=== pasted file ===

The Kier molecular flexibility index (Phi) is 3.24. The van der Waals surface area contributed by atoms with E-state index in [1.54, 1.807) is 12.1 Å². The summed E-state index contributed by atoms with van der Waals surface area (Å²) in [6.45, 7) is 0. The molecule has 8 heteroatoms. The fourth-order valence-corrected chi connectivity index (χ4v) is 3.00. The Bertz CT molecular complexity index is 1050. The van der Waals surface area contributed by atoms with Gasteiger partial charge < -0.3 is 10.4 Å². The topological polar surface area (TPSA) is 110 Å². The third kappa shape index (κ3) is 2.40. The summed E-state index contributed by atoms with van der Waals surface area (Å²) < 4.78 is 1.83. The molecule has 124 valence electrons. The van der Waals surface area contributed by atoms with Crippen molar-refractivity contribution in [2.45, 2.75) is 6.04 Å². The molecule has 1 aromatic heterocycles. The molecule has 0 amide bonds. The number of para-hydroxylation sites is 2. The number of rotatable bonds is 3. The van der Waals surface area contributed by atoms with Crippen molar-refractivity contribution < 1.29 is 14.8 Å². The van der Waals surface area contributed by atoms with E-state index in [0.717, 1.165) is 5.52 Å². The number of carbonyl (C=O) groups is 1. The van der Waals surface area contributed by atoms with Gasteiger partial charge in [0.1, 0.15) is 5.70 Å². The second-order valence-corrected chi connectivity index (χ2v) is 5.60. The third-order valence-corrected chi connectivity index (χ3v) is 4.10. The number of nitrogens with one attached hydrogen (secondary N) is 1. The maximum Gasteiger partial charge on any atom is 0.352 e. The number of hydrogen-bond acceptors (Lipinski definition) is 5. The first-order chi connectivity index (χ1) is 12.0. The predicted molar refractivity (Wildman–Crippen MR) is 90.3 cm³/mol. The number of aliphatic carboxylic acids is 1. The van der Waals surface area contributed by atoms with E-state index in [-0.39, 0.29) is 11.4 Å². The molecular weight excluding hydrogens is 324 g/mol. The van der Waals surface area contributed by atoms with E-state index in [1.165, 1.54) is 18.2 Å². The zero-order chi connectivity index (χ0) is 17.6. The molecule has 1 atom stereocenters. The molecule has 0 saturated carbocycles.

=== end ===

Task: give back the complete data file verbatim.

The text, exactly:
The Kier molecular flexibility index (Phi) is 3.24. The van der Waals surface area contributed by atoms with E-state index in [1.54, 1.807) is 12.1 Å². The summed E-state index contributed by atoms with van der Waals surface area (Å²) in [6.45, 7) is 0. The molecule has 8 heteroatoms. The fourth-order valence-corrected chi connectivity index (χ4v) is 3.00. The Bertz CT molecular complexity index is 1050. The van der Waals surface area contributed by atoms with Gasteiger partial charge < -0.3 is 10.4 Å². The topological polar surface area (TPSA) is 110 Å². The third kappa shape index (κ3) is 2.40. The summed E-state index contributed by atoms with van der Waals surface area (Å²) < 4.78 is 1.83. The molecule has 124 valence electrons. The van der Waals surface area contributed by atoms with Crippen molar-refractivity contribution in [2.45, 2.75) is 6.04 Å². The molecule has 1 aromatic heterocycles. The molecule has 0 amide bonds. The number of para-hydroxylation sites is 2. The number of rotatable bonds is 3. The van der Waals surface area contributed by atoms with Crippen molar-refractivity contribution < 1.29 is 14.8 Å². The van der Waals surface area contributed by atoms with E-state index in [0.717, 1.165) is 5.52 Å². The number of carbonyl (C=O) groups is 1. The van der Waals surface area contributed by atoms with Gasteiger partial charge in [0.1, 0.15) is 5.70 Å². The second-order valence-corrected chi connectivity index (χ2v) is 5.60. The third-order valence-corrected chi connectivity index (χ3v) is 4.10. The number of nitrogens with one attached hydrogen (secondary N) is 1. The maximum Gasteiger partial charge on any atom is 0.352 e. The number of hydrogen-bond acceptors (Lipinski definition) is 5. The first-order chi connectivity index (χ1) is 12.0. The predicted molar refractivity (Wildman–Crippen MR) is 90.3 cm³/mol. The number of aliphatic carboxylic acids is 1. The van der Waals surface area contributed by atoms with E-state index in [-0.39, 0.29) is 11.4 Å². The molecular weight excluding hydrogens is 324 g/mol. The van der Waals surface area contributed by atoms with E-state index in [1.165, 1.54) is 18.2 Å². The zero-order chi connectivity index (χ0) is 17.6. The molecule has 1 atom stereocenters. The molecule has 0 saturated carbocycles.